Phil Parkinson’s recent appointment at Sunderland and Gary Rowett’s move to our south-east London neighbours got me thinking of other Charlton connections currently in managerial positions around the leagues.
We all admire Parky, who quietly and almost successfully attempted to rebuild the damage caused by his old mate Alan Pardew with a millionth of the budget. But even the Roman’s would have had difficulty rebuilding the destruction Pardew left behind. The Spiv’s moved him on and replaced him with a certain Chris Powell, and the rest was history. Powell is now part of the England coaching set-up.
Our friends at Sunderland are pretty underwhelmed it would seem with Parky, although they may think differently tonight, but the Lancastrian has had much success in his career, and importantly he is a very decent human being. Rowett actually played for us, and that was the research I was really doing for this post, because, well, I didn’t want to have to mention the bloke at Oxford.
Curbs paid £2,500,000 for Rowett, an elegant and clever defender, but his Charlton career was blighted with injury and he eventually ended up at Burton, which is where he cut his teeth in management.
Rowett scored one goal for us, at The Valley on a wet Saturday afternoon in November 2002 against Sunderland. I remember that Scott Parker was the best player on the pitch that day. He of course is cutting his teeth at Fulham. I loved by the way the televised Sky game recently with Scott Minto, Chris Powell, Lyle Taylor and Lee Bowyer all having a little love-in on the pitch, whilst Parker was interviewed in a corridor somewhere, as if we’d taken over Craven Cottage, which we did.
Parker played 128 times for the Addicks before that fateful move to Chelsea in January 2004. We were all pretty torn up with the way he left, but he stayed years longer than young starlets do these days.
Parker has a lot of the qualities that it takes to make a very good manager by the way, and I have long gotten over his treason.
Another recent appointment to his first head role was Mark Bowen (pictured). Reading were the biggest net summer spenders in The Championship and Bowen was initially hired as a Technical Consultant in March after finally giving up on Mark Hughes getting another job anytime soon.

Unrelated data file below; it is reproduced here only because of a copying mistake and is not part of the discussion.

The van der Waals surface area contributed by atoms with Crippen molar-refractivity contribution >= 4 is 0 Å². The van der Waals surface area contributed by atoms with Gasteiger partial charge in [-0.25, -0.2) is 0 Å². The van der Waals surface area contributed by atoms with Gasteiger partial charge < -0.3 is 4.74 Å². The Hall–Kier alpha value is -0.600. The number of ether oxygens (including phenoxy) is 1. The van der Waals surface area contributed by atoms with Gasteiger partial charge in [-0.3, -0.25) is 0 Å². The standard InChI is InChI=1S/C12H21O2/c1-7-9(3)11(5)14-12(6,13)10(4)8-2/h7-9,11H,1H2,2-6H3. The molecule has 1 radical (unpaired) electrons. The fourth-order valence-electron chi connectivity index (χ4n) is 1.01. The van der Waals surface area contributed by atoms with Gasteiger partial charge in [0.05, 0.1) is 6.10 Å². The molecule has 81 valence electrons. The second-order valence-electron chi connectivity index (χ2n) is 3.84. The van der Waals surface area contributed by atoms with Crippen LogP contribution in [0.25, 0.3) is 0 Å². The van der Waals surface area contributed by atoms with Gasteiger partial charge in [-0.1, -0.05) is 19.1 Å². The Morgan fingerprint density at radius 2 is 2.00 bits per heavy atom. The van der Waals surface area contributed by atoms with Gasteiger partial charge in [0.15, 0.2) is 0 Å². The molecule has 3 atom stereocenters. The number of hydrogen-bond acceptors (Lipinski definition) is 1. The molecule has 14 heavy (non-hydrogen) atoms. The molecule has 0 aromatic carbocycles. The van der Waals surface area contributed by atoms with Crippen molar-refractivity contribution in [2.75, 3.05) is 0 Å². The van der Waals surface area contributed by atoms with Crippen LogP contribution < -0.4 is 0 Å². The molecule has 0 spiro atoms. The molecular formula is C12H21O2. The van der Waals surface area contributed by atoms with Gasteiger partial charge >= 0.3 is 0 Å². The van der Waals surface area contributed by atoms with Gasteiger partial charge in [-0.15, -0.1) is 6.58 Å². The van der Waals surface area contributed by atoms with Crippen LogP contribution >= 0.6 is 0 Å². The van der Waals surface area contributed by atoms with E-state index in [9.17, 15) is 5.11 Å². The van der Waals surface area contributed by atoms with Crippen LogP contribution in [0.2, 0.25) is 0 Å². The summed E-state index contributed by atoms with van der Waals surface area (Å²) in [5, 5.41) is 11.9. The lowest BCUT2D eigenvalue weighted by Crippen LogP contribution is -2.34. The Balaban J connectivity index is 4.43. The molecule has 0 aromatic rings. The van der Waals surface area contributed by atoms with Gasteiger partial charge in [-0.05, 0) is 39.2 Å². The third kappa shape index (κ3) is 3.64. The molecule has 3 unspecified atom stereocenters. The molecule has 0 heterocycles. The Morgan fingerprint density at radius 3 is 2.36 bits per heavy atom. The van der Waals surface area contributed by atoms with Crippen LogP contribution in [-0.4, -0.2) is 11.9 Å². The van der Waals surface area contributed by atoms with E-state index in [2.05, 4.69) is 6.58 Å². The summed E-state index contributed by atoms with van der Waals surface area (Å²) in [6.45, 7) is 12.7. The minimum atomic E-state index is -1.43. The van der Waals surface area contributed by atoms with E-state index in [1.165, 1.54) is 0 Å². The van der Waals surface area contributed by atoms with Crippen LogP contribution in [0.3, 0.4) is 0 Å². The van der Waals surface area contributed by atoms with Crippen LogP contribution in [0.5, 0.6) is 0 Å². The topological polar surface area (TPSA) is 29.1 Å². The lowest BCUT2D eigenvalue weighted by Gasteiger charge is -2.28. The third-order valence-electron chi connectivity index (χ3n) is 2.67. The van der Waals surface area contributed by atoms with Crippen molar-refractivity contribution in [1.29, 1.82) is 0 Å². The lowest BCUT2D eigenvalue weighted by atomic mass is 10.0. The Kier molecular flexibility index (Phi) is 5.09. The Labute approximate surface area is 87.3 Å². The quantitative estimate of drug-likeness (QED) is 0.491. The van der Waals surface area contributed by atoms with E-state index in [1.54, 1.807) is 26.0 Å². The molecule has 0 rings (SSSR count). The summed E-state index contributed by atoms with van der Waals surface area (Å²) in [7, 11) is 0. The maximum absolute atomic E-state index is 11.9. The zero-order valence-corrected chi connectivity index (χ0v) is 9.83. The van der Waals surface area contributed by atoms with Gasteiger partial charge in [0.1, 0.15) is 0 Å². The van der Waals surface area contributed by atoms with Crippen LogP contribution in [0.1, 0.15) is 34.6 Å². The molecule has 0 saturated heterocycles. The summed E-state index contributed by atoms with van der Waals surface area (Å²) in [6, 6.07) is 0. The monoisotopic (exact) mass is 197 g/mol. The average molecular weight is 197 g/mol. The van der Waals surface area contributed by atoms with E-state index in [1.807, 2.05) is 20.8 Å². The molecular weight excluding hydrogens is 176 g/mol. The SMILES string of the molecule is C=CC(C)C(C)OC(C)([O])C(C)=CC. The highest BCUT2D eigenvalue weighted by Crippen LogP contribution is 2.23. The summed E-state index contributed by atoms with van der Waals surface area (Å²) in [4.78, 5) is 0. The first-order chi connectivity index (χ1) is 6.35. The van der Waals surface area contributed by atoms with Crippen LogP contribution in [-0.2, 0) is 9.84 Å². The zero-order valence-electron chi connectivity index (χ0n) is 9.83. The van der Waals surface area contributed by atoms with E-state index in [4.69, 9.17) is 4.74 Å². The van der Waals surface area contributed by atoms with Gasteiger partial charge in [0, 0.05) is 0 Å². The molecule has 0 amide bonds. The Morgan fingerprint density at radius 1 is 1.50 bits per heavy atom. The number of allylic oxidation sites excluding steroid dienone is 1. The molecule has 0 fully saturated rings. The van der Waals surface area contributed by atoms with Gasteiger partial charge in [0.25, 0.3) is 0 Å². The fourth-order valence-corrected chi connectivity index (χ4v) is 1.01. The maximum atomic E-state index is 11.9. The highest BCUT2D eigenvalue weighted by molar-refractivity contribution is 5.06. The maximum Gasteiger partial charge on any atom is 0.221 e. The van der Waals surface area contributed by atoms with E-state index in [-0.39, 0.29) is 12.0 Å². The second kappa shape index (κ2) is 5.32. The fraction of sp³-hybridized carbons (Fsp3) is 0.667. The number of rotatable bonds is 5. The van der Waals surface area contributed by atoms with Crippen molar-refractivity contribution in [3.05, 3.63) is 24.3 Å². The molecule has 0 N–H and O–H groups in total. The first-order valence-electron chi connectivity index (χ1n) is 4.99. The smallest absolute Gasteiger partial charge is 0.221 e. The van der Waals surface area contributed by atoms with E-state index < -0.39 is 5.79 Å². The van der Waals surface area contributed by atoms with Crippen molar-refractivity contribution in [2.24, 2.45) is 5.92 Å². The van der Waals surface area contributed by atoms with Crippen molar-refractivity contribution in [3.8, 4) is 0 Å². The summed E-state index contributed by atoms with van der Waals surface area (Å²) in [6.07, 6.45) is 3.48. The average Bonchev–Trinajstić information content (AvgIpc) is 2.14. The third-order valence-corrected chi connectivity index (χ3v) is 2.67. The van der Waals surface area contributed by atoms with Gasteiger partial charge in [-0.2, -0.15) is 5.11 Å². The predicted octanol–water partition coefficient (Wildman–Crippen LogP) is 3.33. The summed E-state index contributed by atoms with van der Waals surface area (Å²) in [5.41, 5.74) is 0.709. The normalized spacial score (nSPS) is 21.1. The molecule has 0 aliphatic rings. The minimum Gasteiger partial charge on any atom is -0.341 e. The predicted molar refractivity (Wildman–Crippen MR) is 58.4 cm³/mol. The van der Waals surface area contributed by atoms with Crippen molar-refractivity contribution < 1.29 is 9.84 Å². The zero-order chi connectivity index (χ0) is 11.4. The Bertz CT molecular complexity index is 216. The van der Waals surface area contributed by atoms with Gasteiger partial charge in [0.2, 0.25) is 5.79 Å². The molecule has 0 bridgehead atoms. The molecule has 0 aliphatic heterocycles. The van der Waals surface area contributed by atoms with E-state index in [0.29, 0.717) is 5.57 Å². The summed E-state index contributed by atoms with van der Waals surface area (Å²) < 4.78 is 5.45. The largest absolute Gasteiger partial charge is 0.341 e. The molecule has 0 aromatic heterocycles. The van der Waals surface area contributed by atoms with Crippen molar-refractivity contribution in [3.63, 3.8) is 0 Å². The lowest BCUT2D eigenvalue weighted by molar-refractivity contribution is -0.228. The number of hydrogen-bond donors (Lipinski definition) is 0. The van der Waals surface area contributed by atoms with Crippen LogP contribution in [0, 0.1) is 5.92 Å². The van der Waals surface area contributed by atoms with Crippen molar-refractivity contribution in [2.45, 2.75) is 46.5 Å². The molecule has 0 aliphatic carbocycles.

By the summer The Welshman had been promoted to the Royal’s Sporting Director and whilst advising on a successor to Jose Gomes, was the given the job himself. Bowen played 42 games for the Addicks including that great day at Wembley in 1998.
The current Exeter City manager is Matt Taylor, who I will always remember was the Grecians captain when they played at The Valley in February 2011, just a few months before Chris Powell signed him for us. On that Saturday in February my son was a mascot on his birthday. Chatting on the sidelines before the game as my son warmed up with players will always be a cherished memory, even though typically in front of a game for a fiver 25,000 crowd we were thrashed.
Taylor played 53 games for us under Powell but signed for Bradford after not having his contract renewed. Taylor was a bright lad, and a legend in the West Country, and it’s great to see Exeter doing so well.
The longest serving ex-Addick manager is Chris Wilder. Appointed at Bramall Lane after turning his back on Roland Duchatelet, but to be fair Wilder bleeds red and white stripes, the right back did play three games for us over two spells in 1990 and 1991
Nathan Jones deserves a mention, okay maybe not Completely #Made in Charlton, but Jones cut his teeth on the managerial ladder when he became our U21 professional development coach in the summer of 2012. He made a quick name for himself and was soon headhunted by Brighton, where he played for five years
Lastly we have our own Lee Bowyer, incredibly the 6th longest serving manager in The Championship!